Anyway, enough background. I should say something about baking since this is still, to a large degree, a bread-oriented web site, pastrami and pickles to the contrary notwithstanding.
I have been experimenting with different baguette formulas lately, but the most reliable for me, and the one I like best, is proth5’s formula now known as “bear-guettes” (recipe below). The dough is a dream to work with, and the result is crispy-crackly crust and tender creamy crumb…perfect as a cheese conveyance. The formula makes 6 mini-baguettes. I divided the dough after an hour of bulk fermentation and put half in the refrigerator for 90 minutes, so I could bake in two batches, the second after leaving enough time for the steaming skillet to get back up to temperature. The results were quite satisfactory, with many oohs and ahs (attributable in part, I’m sure, to the creamy goat cheese the baguettes conveyed).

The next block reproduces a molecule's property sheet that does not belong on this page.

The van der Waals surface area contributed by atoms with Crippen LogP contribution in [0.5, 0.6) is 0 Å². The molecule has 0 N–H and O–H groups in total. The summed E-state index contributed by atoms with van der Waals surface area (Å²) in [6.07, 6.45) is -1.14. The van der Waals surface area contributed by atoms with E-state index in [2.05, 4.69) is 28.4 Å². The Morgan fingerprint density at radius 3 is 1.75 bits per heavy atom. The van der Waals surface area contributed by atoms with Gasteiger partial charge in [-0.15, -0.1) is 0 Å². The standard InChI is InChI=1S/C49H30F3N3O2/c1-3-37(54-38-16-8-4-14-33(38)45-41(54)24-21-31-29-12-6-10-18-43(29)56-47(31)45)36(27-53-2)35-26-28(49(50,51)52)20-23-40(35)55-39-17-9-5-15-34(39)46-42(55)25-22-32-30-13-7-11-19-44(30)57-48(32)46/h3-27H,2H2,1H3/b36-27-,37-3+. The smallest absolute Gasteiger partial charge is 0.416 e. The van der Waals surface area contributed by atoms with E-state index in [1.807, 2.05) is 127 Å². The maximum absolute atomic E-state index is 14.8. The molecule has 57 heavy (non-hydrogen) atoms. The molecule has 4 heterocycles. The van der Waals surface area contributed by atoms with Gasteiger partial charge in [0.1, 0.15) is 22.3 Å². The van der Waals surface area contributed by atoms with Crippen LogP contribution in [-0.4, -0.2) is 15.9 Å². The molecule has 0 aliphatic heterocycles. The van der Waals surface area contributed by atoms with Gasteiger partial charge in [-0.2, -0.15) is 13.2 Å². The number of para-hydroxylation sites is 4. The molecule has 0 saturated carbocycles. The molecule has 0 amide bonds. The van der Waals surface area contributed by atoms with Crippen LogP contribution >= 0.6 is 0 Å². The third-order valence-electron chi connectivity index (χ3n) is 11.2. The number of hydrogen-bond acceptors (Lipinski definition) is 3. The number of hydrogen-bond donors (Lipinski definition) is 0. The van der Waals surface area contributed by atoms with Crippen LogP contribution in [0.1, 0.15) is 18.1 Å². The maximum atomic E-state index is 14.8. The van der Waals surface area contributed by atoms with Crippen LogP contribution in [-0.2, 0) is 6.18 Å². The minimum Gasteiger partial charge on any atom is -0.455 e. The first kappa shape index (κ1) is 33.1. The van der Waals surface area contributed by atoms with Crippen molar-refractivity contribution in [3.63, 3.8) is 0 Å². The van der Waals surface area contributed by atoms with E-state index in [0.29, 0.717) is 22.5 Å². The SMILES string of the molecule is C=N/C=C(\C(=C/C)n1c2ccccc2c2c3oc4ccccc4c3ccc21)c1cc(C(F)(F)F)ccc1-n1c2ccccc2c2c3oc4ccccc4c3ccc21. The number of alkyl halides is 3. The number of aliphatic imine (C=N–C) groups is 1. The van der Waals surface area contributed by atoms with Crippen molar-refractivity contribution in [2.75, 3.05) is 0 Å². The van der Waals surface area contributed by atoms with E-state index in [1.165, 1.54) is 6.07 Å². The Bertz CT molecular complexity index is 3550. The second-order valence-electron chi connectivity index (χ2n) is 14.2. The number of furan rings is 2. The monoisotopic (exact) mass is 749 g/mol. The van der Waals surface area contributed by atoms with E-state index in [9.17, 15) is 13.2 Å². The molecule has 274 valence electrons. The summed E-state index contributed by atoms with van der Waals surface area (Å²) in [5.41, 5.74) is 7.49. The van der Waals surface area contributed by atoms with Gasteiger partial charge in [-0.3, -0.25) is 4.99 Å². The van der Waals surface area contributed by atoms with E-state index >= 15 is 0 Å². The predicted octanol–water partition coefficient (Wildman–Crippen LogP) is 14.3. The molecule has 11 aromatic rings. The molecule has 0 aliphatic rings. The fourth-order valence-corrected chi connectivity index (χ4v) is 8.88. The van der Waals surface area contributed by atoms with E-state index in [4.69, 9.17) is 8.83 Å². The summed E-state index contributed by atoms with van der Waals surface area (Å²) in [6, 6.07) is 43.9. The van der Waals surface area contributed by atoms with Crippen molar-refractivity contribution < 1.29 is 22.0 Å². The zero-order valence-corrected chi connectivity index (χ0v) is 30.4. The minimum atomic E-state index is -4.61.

The main course was also very good. Grilled lamb and bulgur pilaf are nicely enhanced by a puddle of tart vinaigrette from the salad. Cat’s boss’s wife—the chef—commented appreciatively on how perfect the bread in the Panzanella was; she thought I’d gotten the bread from Tartine Bakery, and seemed impressed when she learned I’d baked it myself from the Tartine recipe. As much as I treasure my wife’s favorable reaction to my bread, there’s nothing like unbiased third-party expert validation. The feast was washed down with a pretty fair duo of 2001 pinot noirs, one from the Russian River Valley (Dehlinger) and one from Burgandy (a Gevrey-Chambertin).
Then, the dessert. I’ve toyed with chewy chocolate cookie recipes for years, my favorite being a Mocha cookie with bitter-sweet chocolate, fresh ground dark roast coffee and (I hate to admit) instant coffee crystals. Somewhere recently I saw a formula for a chocolate bread with sour cherries and nuts, and thought that chocolate-cherry cookies would be pretty good. So I modified my Mocha cookie recipe to replace the coffee with more chocolate and added dried tart cherries. Awesome! Very soft and chocolaty, with the extra chew and tartness of dried fruit.
After some coffee and music, our guests waddled off into the late night and I’m confident Cat’s job is safe.